Gilbert Burnet lived from 18 September 1643 to 17 March 1715. He was a theologian and historian who became Bishop of Salisbury. The wider picture in Scotland at the time is set out in our Historical Timeline.
Gilbert Burnet was born in Edinburgh. His father was Lord Crimond, a Royalist and an Episcopalian who was also a judge. Gilbert graduated from the University of Aberdeen with an MA in Philosophy at the age of 13, and by 18 had gained his Doctor of Divinity. He then spent some time travelling in England, France and the Low Countries. In 1665 he was ordained as a minister in the Church of Scotland and took charge of the parish at East Saltoun in East Lothian. In 1669 he was appointed Professor of Divinity at the University of Glasgow, without actually having applied for the post.
This was a time when people were being killed across Scotland for shades of difference in belief, and especially whether they believed in the government of the church by bishops (Episcopalians) or by representatives of the congregation (Presbyterians). This was what had sparked the wars of the three kingdoms from the late 1630s to 1660, but in Scotland "The Killing Time" continued into the 1670s. In 1674 Burnet decided to leave this conflict behind and moved to London, where he found favour with Charles II. In 1679 he published the first volume of his History of the Reformation of the Church of England. This was widely acclaimed, and commended by Parliament. The other two volumes followed in 1682 and 1714.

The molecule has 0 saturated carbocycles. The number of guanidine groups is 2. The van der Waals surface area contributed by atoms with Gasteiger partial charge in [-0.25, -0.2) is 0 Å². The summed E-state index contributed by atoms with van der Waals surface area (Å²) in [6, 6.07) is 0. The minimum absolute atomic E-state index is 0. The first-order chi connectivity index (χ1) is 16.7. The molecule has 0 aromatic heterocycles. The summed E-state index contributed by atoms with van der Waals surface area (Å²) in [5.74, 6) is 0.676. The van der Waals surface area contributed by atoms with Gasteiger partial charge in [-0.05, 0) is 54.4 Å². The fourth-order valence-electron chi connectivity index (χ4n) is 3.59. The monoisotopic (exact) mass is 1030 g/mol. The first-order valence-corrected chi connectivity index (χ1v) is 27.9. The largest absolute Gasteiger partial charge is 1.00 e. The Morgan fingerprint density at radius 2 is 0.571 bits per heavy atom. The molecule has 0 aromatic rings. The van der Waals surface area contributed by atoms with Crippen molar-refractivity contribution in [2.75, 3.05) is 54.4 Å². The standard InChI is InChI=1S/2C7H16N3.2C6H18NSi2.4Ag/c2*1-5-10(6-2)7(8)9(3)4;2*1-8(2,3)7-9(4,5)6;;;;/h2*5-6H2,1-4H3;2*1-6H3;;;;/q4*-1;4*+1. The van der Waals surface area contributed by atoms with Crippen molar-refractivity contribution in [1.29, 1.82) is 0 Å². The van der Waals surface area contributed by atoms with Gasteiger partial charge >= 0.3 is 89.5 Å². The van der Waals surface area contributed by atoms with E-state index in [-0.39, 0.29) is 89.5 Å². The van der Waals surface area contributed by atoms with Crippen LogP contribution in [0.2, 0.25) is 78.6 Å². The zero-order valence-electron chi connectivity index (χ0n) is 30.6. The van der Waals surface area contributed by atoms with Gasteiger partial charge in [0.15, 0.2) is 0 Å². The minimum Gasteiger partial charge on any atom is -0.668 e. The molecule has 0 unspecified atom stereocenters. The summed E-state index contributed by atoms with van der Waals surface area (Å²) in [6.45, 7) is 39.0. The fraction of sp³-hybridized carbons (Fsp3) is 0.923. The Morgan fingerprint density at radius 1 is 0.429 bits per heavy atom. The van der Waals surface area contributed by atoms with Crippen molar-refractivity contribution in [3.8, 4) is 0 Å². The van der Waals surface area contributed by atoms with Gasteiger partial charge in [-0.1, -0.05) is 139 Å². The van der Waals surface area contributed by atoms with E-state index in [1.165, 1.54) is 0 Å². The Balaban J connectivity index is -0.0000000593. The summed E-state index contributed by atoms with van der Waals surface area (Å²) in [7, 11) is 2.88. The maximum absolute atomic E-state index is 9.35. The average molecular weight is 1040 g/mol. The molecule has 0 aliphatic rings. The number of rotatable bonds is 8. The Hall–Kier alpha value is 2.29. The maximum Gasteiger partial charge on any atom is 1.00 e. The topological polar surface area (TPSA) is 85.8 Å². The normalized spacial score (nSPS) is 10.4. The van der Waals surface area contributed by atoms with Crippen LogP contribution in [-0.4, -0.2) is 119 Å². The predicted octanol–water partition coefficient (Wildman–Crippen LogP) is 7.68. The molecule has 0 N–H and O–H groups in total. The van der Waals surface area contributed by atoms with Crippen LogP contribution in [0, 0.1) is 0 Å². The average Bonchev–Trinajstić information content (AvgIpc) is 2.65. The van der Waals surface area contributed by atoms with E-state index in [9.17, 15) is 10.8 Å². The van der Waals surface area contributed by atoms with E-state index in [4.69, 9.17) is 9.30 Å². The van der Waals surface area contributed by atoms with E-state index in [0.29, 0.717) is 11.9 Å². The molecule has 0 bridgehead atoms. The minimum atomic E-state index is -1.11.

In 1687 Burnet fell out with Charles II's successor, James VII/II, and spent the next two years in the Low Countries. He returned to England in 1689 with William of Orange and Queen Mary during the Glorious Revolution, which saw the overthrow of James VII/II, and was subsequently made Bishop of Salisbury.
Bishop Burnet died in 1715. His best known work, History of my Own Times, was published six years after his death in 1723. In it he gives a detailed history of Britain from the start of the Civil War in 1642 through to 1713. While undoubtedly a personal account, it was clearly intended to be a fair representation of a period through which, as the title made clear, its author had lived.